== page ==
Thu | Sep 21, 2017

Venezuelan president makes pit stop in Jamaica

Published:Sunday | May 22, 2016 | 5:00 AM
Maduro

Venezuelan President Nicolas Máduro is now in the island for a one-day working visit.

Máduro, who is facing serious pressure at home, arrived in Kingston yesterday afternoon and is slated to leave this afternoon for Trinidad and Tobago.

Today, Máduro is scheduled to pay a courtesy call on Prime Minister Andrew Holness, before attending a luncheon hosted by the PM.

The Venezuelan president is also slated to host a media briefing, attend a floral tribute at the Simon Bolivar statue at the National Heroes Circle, and visit the Simon Bolivar Cultural Centre in North Parade before leaving.

Máduro's visit comes at a time when opposition forces are stepping up efforts to oust him.

 

60-day state of emergency

 

Yesterday, army troops were deployed around Venezuela's capital of Caracas in what reports suggested was one of the country's largest-ever military exercise as part of a 60-day state of emergency ordered by Máduro.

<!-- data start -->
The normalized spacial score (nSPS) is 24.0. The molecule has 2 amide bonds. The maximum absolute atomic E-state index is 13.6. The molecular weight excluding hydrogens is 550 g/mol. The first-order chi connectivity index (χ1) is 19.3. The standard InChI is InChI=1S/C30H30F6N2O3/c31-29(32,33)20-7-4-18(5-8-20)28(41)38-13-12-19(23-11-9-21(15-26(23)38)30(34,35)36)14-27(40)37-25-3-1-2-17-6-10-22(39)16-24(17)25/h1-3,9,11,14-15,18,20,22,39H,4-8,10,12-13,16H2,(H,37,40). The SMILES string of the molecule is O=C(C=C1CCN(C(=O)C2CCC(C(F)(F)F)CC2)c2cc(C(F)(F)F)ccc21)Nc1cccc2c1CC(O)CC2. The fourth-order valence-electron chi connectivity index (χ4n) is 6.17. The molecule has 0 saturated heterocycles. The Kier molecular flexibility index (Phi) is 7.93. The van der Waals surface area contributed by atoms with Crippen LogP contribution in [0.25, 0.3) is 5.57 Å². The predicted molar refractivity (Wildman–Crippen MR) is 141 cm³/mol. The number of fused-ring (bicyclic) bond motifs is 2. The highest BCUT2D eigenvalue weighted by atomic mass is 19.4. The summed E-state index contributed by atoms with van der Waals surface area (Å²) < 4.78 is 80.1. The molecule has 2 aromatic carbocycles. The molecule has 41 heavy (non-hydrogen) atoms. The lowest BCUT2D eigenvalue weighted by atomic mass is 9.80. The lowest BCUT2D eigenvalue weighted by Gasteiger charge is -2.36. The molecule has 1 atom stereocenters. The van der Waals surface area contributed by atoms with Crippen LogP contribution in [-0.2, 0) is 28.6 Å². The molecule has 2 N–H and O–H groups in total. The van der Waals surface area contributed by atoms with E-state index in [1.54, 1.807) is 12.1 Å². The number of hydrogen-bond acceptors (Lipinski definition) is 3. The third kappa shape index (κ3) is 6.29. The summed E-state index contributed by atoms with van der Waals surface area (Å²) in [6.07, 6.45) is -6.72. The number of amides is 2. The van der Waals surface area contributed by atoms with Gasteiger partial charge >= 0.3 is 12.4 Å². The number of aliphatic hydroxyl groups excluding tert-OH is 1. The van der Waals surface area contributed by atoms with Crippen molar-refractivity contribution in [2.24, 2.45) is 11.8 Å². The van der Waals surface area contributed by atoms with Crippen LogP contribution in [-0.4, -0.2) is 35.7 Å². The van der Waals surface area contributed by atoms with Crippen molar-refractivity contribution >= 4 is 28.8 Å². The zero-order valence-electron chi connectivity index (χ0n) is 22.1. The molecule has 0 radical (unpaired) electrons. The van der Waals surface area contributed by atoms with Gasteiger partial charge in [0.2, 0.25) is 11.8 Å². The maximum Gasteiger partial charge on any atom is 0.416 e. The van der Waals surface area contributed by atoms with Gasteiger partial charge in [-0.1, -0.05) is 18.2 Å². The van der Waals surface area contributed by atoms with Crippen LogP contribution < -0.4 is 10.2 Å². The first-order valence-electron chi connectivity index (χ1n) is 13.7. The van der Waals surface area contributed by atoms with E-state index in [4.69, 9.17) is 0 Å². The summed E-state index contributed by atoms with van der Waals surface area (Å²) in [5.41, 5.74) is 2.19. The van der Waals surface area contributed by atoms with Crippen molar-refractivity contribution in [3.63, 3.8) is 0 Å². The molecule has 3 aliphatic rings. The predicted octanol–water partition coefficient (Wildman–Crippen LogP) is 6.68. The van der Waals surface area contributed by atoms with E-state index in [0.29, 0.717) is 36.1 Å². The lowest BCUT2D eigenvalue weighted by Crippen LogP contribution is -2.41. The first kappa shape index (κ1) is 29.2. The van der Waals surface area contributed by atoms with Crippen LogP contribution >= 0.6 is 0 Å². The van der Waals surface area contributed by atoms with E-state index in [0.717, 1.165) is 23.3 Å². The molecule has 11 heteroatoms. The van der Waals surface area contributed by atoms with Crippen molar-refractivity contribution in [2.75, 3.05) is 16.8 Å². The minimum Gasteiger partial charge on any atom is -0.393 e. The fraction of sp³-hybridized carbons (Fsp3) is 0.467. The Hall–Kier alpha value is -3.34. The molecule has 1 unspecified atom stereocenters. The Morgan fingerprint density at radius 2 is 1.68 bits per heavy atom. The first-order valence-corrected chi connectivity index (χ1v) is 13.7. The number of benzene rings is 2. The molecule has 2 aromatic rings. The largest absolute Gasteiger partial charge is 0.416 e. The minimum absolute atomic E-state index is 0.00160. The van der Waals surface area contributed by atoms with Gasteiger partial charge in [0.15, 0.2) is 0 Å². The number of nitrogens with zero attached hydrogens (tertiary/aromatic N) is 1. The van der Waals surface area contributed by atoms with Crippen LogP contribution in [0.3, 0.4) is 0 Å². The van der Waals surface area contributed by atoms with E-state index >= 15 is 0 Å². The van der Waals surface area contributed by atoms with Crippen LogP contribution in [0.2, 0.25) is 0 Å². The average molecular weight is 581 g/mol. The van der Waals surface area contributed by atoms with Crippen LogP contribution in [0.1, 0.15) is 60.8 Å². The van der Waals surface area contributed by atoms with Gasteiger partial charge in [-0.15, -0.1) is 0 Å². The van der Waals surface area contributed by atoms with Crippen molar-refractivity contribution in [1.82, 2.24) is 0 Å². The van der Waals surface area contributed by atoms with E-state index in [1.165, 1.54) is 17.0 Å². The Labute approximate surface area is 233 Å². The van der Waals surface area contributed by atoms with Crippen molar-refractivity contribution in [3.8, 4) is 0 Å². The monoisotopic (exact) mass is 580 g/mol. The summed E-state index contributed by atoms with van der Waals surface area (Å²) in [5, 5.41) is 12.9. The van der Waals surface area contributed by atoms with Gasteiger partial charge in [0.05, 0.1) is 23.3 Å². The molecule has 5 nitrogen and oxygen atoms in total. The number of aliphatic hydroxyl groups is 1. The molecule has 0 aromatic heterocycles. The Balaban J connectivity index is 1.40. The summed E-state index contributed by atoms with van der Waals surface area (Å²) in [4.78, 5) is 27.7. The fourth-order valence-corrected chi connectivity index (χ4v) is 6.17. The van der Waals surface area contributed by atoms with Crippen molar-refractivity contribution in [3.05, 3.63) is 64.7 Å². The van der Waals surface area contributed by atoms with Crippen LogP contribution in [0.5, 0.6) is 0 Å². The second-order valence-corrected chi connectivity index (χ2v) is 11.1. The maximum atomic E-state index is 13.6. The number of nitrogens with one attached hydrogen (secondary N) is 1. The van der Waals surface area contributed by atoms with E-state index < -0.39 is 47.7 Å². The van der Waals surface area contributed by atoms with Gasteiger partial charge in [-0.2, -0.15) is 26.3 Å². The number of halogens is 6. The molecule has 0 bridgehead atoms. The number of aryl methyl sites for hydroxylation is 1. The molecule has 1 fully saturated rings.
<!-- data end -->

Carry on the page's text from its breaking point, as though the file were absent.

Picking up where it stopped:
But last Wednesday, the Associated Press (AP) reported that Venezuelan protesters demanded a referendum on ousting Máduro, defying riot police who fired tear gas and the state of emergency that the opposition has blasted as unconstitutional.

According to AP, Máduro has warned that if anti-government acts turned violent "I will not hesitate" to ratchet up the extraordinary measures in force, "to fight for the peace and security of this country".

And last Friday, Coca-Cola announced that it was halting production in Venezuela of its namesake beverage due to a sugar shortage brought on by the country's economic crisis.

The Atlanta-based company said its production of sugar-sweetened beverages would be suspended after local suppliers reported they had run out of the raw material.

The move came as Venezuela's economy appeared to be teetering on the edge of collapse with widespread food shortages, and some experts expecting inflation to surpass 700 per cent in the oil-rich nation.

Venezuela and Jamaica have long enjoyed strong relations, with Máduro continuing the PetroCaribe oil deal, which was introduced by his predecessor, the late Hugo Chávez.

The PetroCaribe deal is an agreement between Venezuela and some Caribbean territories to purchase oil on preferential terms and to convert some of the payments to long-term loans.